We should also add a new requirement, that if anybody, given only a description of what the device does, can make the same item or one that near perfectly replicates the function of the invention within one year, the patent should be considered obvious, and not allowed.

  • by Anonymous Coward on Thursday April 30, 2009 @03:10PM (#27777123)

    How about this for patent reform:

    Impose the death penalty for anyone who attempts to patent doing some mundane activity "over the Internet."

  • by dgatwood (11270) on Thursday April 30, 2009 @03:13PM (#27777179) Journal

    I would argue that the current sad state of the sewing machine industry is a direct result of the "solution" to those patents. If there were fewer patents, imagine how much better these things could be. Instead, there is negligible innovation. There are basically only a couple of companies that make them, and the products are crap and getting worse by the year. They jam constantly, the work needed to thread the needle through the assembly is insanely complicated, the work needed to replace the bobbin underneath is a nightmare, etc. Unfortunately, everybody who could have come up with a better design was thwarted by the Sewing Machine Combination you speak of, and the result is that the entire industry converged to a single bad design that hasn't evolved significantly ever since.

    By now, we should have sewing machines that use high end robotics to place the stitch in exactly the right place every time, that hold the thread out of the way for you, that detect jams and shut off instantly, that don't jam constantly, that don't tear the material, etc. Instead, we're stuck with sewing machines that apart from electric motors and some simple stitch pattern functionality are very nearly the same fundamental designs as those a hundred years ago or more. The pace of their evolution is positively glacial by comparison with most technology areas.

  • by phantomfive (622387) on Thursday April 30, 2009 @03:14PM (#27777193) Journal
    No, the difference is the main players held all the patents, which would essentially prevent competition from outsiders. They created the sewing machine cabal.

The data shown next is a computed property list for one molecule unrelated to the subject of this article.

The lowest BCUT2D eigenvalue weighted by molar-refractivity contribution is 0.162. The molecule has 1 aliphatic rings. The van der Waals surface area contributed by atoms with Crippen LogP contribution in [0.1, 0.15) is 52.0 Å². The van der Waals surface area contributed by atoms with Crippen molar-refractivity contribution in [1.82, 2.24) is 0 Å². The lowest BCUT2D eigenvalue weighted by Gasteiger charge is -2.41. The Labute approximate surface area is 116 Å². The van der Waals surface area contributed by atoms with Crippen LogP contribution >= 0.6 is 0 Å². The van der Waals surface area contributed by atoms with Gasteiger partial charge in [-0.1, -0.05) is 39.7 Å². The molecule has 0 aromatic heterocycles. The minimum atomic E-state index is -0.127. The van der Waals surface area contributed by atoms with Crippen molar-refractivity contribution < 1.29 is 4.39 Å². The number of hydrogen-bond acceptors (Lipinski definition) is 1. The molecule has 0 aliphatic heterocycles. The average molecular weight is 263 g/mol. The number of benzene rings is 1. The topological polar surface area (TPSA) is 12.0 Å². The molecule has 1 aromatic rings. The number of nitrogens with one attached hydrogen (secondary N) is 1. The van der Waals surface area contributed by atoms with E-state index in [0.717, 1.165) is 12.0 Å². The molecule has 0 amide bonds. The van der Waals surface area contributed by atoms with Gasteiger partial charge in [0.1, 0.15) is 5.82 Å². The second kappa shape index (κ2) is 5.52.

• by noidentity (188756) on Thursday April 30, 2009 @03:40PM (#27777537)

    A Stitch in Time: The Rise and Fall of the Sewing Machine Patent Thicket challenges assumptions by courts and scholars today about the alleged efficiency-choking complexities of the modern patent system. Mossoff says that complementary inventions, extensive patent litigation, so-called 'patent trolls,' patent thickets, and privately formed patent pools have long been features of the American patent system reaching back to the antebellum era.

    And? That they existed then too doesn't make them a good thing. The standard the patent system has to meet is to "promote the progress of science and useful arts". If it's not doing that, scrap it! The loss of parasites means a gain for us.

  • Re:The point (Score:5, Insightful)

    by burnin1965 (535071) on Thursday April 30, 2009 @04:00PM (#27777821) Homepage

    Summary of his conclusion:

    Industry in the United States has suffered from patent thickets and patent trolls almost since the inception of patent laws. We can expect to continually see patent thickets and patent trolls as many inventions and innovations today are incremental and based on prior patents. And since the Sewing Machine Wars were solved without changing the patent system or intervention of the government there is no reason to react today.

    After reading the paper, my conclusion:
    He is correct on all counts except the last one about the system taking care of itself. His paper provides two salient historical events that prove contrary to the last conclusion; first the only means by which the sewing machine manufacturers were able to break free of the patent litigation war and finally get to the business of making sewing machines, making profits, and innovating further was to circumvent the patent system by placing patents in a pool, and second he notes the patent thicket and trolls that plagued the newly born aircraft industry and was only solved when the government stepped in and created a patent pool so the industry could get to the business of aircraft instead of litigation.

    Yes, the patent system was fscked from the beginning, all one has to do is read up on Benjamin Franklin's opinions of the new patent system, but assuming it will simply take care of itself is ludicrous. If such a conclusion is valid then we can also conclude that we can simply eliminate the patent system altogether and what comes of it will simply take care of itself.

    Based on the patent pools as a solution it appears that patent law is in violation of the United States Constitution as the objective was "To promote the Progress of Science and useful Arts" and yet the patent laws are impeding progress.

  • Re:The 'what' era? (Score:1, Insightful)

    by Anonymous Coward on Thursday April 30, 2009 @04:34PM (#27778305)

    Sort out your capitalization, it's embarrassing to see adults writing like that.

  • by vertinox (846076) on Thursday April 30, 2009 @05:22PM (#27779173)

    Essentially he says that patent thickets are not a problem, because they resolve themselves eventually. I suppose it was a good ending for those who owned the patents, but maybe not for those who wanted to do research in the field of sewing machine invention.

    Yeah. Of course patents resolve themselves eventually because they have a 17 (or so) year time limitation them.

    Copyright on the other hand...